“We at Apple believe that privacy is a fundamental human right,” Apple’s CEO, Tim Cook, said in a privacy-conference keynote last year in Brussels. “But we also recognize that not everyone sees things as we do.” Cook was making an impassioned plea to end the technology industry’s collection and sale of user data. “This is surveillance,” he continued. “And these stockpiles of personal data serve only to enrich the companies that collect them.” Cook called for a comprehensive U.S. data-privacy law focused on minimizing data collection, securing that data, and informing users about its nature and use.
The speech is worth revisiting in light of an emerging fight between Apple and Facebook. Earlier this week, TechCrunch reported that Facebook had been paying people, including teens 13 to 17 years old, to install a “research” app that extracted huge volumes of personal data from their iPhones—direct messages, photos, emails, and more. Facebook uses this information partly to improve its data profiles for advertisement, but also as a business-intelligence tool to help paint a picture of competitor behavior.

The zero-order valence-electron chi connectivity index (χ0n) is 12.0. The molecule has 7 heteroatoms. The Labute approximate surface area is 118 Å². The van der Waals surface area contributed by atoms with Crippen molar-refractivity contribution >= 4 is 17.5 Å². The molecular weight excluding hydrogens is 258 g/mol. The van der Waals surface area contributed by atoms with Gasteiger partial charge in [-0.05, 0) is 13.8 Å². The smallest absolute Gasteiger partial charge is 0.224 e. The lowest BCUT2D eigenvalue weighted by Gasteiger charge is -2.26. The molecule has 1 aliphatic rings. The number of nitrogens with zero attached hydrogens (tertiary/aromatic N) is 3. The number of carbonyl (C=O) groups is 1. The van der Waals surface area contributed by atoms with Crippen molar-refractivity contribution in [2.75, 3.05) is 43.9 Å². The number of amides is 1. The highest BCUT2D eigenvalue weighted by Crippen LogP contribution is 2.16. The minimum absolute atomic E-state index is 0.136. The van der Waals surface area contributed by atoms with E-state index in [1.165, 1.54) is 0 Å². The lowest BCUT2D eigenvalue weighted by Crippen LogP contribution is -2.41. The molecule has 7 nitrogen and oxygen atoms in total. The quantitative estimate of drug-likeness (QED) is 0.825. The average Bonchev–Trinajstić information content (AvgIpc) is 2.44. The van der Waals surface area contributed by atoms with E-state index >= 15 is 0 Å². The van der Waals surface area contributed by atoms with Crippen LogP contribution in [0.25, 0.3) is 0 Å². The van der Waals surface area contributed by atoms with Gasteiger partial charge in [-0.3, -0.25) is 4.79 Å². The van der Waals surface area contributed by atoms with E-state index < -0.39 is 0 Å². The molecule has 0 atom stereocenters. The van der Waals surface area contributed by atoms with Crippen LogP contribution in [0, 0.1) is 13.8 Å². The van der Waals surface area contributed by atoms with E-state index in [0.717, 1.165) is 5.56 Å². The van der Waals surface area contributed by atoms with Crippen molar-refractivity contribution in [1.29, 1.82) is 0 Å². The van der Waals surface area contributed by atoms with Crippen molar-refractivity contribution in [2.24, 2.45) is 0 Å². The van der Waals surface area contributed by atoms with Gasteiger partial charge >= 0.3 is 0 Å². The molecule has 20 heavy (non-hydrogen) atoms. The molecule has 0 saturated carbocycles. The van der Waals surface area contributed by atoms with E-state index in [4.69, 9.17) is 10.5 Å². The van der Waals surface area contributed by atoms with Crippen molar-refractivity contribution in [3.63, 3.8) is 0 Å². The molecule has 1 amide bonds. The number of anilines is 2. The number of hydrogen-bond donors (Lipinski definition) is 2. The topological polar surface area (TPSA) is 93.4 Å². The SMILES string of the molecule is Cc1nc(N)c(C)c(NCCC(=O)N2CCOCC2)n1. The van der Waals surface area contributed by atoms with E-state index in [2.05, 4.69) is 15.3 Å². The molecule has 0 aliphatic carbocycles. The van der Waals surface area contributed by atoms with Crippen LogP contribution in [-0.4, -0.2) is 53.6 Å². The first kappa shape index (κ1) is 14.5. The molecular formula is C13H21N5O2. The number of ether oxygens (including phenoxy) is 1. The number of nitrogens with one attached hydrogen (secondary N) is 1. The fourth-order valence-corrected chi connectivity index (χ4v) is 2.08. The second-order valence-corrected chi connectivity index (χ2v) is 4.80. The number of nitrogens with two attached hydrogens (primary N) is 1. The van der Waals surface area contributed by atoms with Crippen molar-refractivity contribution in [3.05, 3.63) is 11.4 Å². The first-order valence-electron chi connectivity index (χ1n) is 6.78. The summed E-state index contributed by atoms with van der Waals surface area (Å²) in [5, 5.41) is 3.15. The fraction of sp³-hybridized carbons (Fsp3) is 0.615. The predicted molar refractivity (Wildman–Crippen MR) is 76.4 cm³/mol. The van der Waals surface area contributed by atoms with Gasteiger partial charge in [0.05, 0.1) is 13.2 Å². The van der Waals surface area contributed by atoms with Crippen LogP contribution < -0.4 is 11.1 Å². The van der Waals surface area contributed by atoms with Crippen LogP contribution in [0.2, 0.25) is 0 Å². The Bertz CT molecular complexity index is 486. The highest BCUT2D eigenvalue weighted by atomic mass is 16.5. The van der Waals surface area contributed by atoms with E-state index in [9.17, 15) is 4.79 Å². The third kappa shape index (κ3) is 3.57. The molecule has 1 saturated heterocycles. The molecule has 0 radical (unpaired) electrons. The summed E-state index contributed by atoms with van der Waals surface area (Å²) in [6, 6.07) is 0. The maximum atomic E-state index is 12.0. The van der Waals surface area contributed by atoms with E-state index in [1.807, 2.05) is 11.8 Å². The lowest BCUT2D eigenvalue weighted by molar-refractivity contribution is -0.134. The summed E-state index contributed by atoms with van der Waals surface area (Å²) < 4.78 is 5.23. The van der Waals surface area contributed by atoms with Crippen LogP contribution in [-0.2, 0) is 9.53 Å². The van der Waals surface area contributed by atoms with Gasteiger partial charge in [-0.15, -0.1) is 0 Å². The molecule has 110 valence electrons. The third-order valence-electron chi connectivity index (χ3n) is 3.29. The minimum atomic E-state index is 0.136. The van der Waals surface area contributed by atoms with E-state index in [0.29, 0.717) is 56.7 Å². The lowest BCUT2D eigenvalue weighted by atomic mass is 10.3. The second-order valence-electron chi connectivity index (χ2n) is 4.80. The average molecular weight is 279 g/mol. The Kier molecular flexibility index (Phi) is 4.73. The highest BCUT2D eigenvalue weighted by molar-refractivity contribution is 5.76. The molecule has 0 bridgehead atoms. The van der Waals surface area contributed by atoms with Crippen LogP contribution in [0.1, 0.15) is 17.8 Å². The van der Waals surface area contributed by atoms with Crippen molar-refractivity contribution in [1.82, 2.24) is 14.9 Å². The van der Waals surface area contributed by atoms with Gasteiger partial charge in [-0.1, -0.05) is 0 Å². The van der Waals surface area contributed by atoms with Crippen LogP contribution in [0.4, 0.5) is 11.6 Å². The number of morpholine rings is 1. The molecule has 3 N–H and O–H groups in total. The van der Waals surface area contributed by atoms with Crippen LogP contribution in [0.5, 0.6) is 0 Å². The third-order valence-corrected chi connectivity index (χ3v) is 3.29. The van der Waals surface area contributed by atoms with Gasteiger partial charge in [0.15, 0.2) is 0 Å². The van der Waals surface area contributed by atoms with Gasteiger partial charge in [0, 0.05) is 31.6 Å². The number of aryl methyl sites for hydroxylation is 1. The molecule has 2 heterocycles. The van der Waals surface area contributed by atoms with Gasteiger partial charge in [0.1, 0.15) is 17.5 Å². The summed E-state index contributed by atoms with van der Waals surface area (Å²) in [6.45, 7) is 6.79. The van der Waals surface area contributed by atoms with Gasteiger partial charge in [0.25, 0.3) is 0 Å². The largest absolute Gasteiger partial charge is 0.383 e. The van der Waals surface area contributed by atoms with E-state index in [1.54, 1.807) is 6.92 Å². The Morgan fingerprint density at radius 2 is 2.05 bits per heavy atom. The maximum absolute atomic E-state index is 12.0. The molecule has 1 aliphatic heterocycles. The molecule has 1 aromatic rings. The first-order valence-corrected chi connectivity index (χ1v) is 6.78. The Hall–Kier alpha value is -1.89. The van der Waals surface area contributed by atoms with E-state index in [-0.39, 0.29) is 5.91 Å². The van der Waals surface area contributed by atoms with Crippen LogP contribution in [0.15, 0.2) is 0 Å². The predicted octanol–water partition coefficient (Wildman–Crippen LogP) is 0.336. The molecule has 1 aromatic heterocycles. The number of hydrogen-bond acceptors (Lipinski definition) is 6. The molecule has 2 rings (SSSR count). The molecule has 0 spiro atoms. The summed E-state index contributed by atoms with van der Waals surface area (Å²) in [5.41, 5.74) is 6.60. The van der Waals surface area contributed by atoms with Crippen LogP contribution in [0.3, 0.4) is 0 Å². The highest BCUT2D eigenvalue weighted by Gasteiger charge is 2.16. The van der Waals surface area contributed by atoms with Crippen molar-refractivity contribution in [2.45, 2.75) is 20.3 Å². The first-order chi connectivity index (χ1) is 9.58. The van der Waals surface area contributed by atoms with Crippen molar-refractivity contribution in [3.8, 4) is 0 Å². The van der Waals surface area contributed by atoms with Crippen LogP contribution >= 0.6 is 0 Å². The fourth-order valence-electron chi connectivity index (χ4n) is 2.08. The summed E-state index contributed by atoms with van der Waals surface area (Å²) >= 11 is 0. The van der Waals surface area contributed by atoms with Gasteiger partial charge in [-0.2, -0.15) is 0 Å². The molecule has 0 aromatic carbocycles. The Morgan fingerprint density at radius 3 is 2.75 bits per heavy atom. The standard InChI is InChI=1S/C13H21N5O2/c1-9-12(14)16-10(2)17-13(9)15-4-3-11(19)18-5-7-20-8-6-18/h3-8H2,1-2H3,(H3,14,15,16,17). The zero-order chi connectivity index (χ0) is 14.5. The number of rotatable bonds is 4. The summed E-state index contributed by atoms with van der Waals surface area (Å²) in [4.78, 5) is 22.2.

After the story broke, Facebook said it would shut down the iOS version of the program. That wasn’t enough for Apple, which canceled Facebook’s ability to distribute custom iPhone apps for internal use by Facebook employees. That might look like a severe punishment that will send a strong message to Facebook, and to other companies. But it’s mostly a slap on the wrist. It gives Apple moral cover while doing little to change the data economy the company claims to oppose.